‘Hurt Mail’ and ‘Hate Mail’

I came across a Carl Trueman article yesterday (thanks to a tweet from John Piper) and was engulfed in it.  If you ever read this blog it is worth following the link to read the full article for yourself.

Here is a portion of what I really liked:

…Trueman’s Second Law would be formulated something like this: in any exchange of views, sooner or later one or more of the participants will describe themselves as hurt or in pain as a result of somebody else’s comment; and at that point it is clear that they have lost the real debate.


By using the categories of hurt and pain with reference to arguments, one plays the ace in the postmodern hole and effectively focuses attention not on the substance of a position but on the style; or, perhaps more accurately, one transubstantiates the style into the substance….But the modern world seems to have taken this to the next level: everything with which I disagree is so hurtful, every time I suffer a trivial setback I have to process my pain and ethics and argument are all about aesthetics, not truth or falsehood.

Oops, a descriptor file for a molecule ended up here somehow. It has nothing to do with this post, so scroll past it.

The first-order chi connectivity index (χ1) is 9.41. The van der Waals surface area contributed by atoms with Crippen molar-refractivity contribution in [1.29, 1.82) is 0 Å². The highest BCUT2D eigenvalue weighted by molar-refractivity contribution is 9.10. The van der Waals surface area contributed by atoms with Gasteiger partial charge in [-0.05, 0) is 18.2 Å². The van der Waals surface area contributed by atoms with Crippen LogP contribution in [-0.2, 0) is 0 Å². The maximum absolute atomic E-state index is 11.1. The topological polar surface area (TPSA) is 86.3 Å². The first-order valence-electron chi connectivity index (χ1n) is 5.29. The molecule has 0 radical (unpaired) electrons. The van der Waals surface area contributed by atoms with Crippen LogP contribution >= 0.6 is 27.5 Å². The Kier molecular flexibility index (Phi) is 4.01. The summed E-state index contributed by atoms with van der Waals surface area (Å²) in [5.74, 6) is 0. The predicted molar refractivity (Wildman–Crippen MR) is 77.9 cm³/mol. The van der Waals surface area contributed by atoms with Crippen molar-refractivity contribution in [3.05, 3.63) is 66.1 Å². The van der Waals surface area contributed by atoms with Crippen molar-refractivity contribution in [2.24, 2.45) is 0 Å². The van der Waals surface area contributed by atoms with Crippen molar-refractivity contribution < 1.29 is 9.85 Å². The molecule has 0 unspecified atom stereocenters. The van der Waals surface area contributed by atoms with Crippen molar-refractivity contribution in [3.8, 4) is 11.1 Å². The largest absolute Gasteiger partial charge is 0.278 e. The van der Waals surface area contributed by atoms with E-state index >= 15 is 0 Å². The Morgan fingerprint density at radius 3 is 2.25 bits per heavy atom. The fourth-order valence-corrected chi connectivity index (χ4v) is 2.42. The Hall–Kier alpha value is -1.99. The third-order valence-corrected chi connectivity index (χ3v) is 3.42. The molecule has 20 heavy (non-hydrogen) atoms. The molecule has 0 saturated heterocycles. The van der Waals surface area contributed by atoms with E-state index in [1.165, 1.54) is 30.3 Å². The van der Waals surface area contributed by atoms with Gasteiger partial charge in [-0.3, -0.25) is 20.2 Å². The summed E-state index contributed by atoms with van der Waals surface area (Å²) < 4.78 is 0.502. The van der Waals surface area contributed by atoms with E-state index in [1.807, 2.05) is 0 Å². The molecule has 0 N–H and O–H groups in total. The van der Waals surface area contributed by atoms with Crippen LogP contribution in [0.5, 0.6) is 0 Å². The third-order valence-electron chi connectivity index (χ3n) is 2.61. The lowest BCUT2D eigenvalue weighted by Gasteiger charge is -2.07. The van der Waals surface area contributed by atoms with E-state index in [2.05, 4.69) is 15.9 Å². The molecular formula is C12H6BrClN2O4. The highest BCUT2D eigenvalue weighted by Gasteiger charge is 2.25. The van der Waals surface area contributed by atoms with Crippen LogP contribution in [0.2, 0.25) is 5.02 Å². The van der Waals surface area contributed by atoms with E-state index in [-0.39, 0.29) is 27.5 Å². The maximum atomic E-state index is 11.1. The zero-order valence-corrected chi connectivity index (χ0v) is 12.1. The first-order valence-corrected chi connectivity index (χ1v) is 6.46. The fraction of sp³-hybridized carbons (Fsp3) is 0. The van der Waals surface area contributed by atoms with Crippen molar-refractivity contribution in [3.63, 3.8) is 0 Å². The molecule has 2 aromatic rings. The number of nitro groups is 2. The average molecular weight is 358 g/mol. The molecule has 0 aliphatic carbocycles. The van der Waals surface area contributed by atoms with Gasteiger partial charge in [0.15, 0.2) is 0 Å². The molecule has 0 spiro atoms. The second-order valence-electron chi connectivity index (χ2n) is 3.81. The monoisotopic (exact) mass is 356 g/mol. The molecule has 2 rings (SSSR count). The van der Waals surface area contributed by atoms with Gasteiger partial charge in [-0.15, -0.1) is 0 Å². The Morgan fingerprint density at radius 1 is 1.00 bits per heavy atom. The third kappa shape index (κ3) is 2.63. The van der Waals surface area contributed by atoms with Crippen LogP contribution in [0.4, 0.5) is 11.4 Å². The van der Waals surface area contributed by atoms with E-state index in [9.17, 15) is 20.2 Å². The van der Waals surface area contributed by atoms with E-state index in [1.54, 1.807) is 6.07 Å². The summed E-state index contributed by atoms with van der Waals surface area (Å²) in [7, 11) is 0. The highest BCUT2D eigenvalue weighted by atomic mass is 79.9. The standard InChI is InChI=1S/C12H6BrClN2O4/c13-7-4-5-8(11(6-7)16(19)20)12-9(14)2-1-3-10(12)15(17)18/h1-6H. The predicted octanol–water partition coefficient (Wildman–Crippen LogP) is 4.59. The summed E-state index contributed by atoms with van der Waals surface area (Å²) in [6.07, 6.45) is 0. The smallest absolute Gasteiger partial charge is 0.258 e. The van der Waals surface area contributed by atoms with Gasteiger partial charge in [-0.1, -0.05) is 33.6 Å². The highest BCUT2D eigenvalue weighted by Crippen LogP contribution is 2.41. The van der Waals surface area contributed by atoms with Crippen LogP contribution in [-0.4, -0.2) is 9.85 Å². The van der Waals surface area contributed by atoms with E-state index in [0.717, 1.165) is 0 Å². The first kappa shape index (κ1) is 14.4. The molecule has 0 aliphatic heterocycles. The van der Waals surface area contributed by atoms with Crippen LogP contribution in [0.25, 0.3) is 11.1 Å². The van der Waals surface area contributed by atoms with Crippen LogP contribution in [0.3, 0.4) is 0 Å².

…I confess that I have a serious problem with all this alleged pain and suffering because these terms and associated words are, by and large, being used in vacuous and trivial ways.  What, for example, should I do when I receive a note from someone who claims to be “hurt” by something I have written which she described as a “personal attack,” despite the fact that I have never heard of her and was completely unaware of her existence until she chose to contact me?


Expressions of hurt are too often really something else: cowardly attempts by representatives of a cosseted and self-obsessed culture to make themselves uniquely important or, worse still, to bully and cajole somebody they dislike to stop saying things they don’t want to hear or which they find distasteful.   My advice to such is akin to that of the counselor in the Bob Newhart sketch: Stop it!  If somebody’s writing or speaking hurts you, ask yourself “Why?”, don’t whine about the discomfort. Get a grip, get yourself some trousers, stop feeling sorry for yourself, and please, please, please, don’t hide behind the aesthetic pietisms of the tiresome and clichéd `feel my pain while I process my hurt’ posse.  Have the backbone, have the decency – nay, have the honesty – to take your licks and move on, either to addressing the substance of the argument or to some area of endeavour that is, well, perhaps less painful and hurtful for you.

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